R-17 Elbrus

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R-17 Elbrus
File:Rakieta wz8K-14 SCUD RB.jpg
An R-17 missile
Type Short-range ballistic missile
Place of origin USSR
Service history
In service 1964-
Wars Iran-Iraq War, Yom Kippur War,[1] Soviet war in Afghanistan, Libyan Civil War, Gulf War
Production history
Designer Viktor Makeyev
Designed 1956-1958
Weight 5,800 kg (12,800 lb)
Length 11.2 m (37 ft)
Diameter 0.88 m (2.9 ft)

Propellant UDMH/HNO3
The rear section of an 8K14 missile, showing the fixed fins and the graphite vanes that control the missile's path.
R-17 on reload transport trailer with Zil-131 tractor

The R-17 Elbrus,[2] GRAU index 9K72 is a tactical ballistic missile, initially developed by the Soviet Union. It is also known by its NATO reporting name SS-1C Scud-B. It is one of several Soviet missiles to carry the reporting name Scud; the most prolifically launched of the series, with a production run estimated at 7,000 (1960–1987). Also designated R-300 during the 1970s, the R-17 was derived from the R-11 Zemlya. It has been operated by 32 countries and manufactured in four countries outside the Soviet Union. It is still in service with some.

The first mock-up was designed and built by Makeyev in 1958–1959, before the programme was transferred to the Votkinsk Machine Building Plant in 1959 for mass production. The first launch was conducted in 1961, and it entered service in 1964.[3]

The R-17 featured important improvements over the R-11. The Isayev RD-21 engine used a combination of inhibited red fuming nitric acid (IRFNA) oxidiser and unsymmetrical dimethylhydrazine (UDMH) fuel, fed into the combustion chamber by fuel pumps that ensured a more consistent thrust. The guidance system, active only during the boosted phase, uses three gyroscopes, that give it a Circular Error of Probability (CEP) of 450m[4] (900m according to western sources.[5]) A nuclear warhead was designed for the R-17, with a selectable yield, from 5 to 70 kilotons. However it could also carry a chemical warhead, containing 555 kg of viscous VX; a conventional weapon, with a single high explosive warhead; or a series of fragmentation payloads, using either high explosive, anti-tank or anti-runway munitions.[4]

MAZ-543 Uragan carrying SS-1с Scud B (9K72 Elbrus)

At first, the R-17 was carried on a tracked TEL similar to that of the R-11, designated 2P19, but this was not very successful, as the vibration of the tracks had a tendency to interfere with the launch electronics. Production of this model was halted after Khrushchev cancelled the production of heavy tanks in 1962, and a wheeled launcher was designed by the Titan Central Design Bureau, becoming operational in 1967.[6] The new MAZ-543 vehicle was officially designated 9P117 Uragan, and its Russian crews nicknamed it Kashalot (sperm whale), because of its size.[7] The eight-wheeled MAZ-543 has a loaded weight of 37,400 kg, a road speed of 55 km/h and a range of 650 km. It can carry out the launch sequence autonomously, but this is usually directed from a separate command vehicle. The missile is raised to a vertical position by means of hydraulically powered cranes, which usually takes four minutes, while the total sequence lasts about one hour.[4]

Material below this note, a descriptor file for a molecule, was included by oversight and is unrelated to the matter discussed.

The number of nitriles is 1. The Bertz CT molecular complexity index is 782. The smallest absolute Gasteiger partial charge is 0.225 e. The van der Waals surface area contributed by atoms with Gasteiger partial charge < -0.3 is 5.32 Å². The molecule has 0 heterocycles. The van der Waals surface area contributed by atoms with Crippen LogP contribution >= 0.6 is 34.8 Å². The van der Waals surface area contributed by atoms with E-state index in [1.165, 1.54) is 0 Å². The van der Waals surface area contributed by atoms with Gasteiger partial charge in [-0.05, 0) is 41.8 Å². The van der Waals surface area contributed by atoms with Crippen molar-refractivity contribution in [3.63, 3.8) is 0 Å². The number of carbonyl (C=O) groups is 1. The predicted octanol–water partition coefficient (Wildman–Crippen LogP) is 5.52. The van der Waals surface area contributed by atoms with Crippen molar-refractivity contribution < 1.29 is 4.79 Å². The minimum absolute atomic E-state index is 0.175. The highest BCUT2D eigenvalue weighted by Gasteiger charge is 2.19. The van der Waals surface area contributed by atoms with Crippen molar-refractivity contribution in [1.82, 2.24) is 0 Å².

Combat use

Libya - It has been rumored that Scud-B's were fired by Gaddafi forces against rebels in the 2011 Libyan civil war during the first phase of the war.[8] On 14 August 2011 a confirmed Scud-B launch was detected by a US Aegis destroyer, with the missile fired from Sirte and heading toward rebel positions in Ajdabiya. The missile fell 80 km off target in the middle of the desert, inflicting no damage.[9] Eight days later, on August 22, three more Scud-B launches were detected by NATO.[10]


  • Range – 300 km,[1][11]
  • CEP – 500–900 m[12]
  • Type of fuel – liquid
  • Preparation time – 1 hour
  • Period of storage – 19 years (in stock), 6 month (in combat condition)
  • Flight time – 15 minutes

See also


  1. 1.0 1.1 http://www.russianspaceweb.com/r17.html
  3. Wade, Mark. "R-17". Encyclopedia Astronautica. Retrieved 2008-02-13.<templatestyles src="Module:Citation/CS1/styles.css"></templatestyles>
  4. 4.0 4.1 4.2 "SS-1 `Scud' (R-11/8K11, R-11FM (SS-N-1B) and R-17/8K14)". Jane's Information Group. 26 April 2001. Archived from the original on 2007-12-15. Retrieved 2008-02-12.<templatestyles src="Module:Citation/CS1/styles.css"></templatestyles>
  5. "R-11/SS-1B SCUD-A R-300 9K72 Elbrus/SS-1C SCUD-B". Federation of American Scientists. September 9, 2000. Retrieved 2008-02-21.<templatestyles src="Module:Citation/CS1/styles.css"></templatestyles>
  6. Zaloga, pp. 14–15
  7. Zaloga, p. 17
  8. Gilligan, Andrew (2011-05-08). "The forgotten frontline in Libya's civil war". The Daily Telegraph. London.<templatestyles src="Module:Citation/CS1/styles.css"></templatestyles>
  9. McElroy, Damien (2011-08-16). "Gaddafi fires Scud missile at rebel forces". The Independent. Retrieved 19 September 2011.<templatestyles src="Module:Citation/CS1/styles.css"></templatestyles>
  10. "NATO says Gaddafi forces fire three Scud-type rockets". Reuters. 2011-08-22.<templatestyles src="Module:Citation/CS1/styles.css"></templatestyles>
  11. http://space.skyrocket.de/doc_sat/soviet_missiles.htm
  12. http://inbsite.com/missiles1.html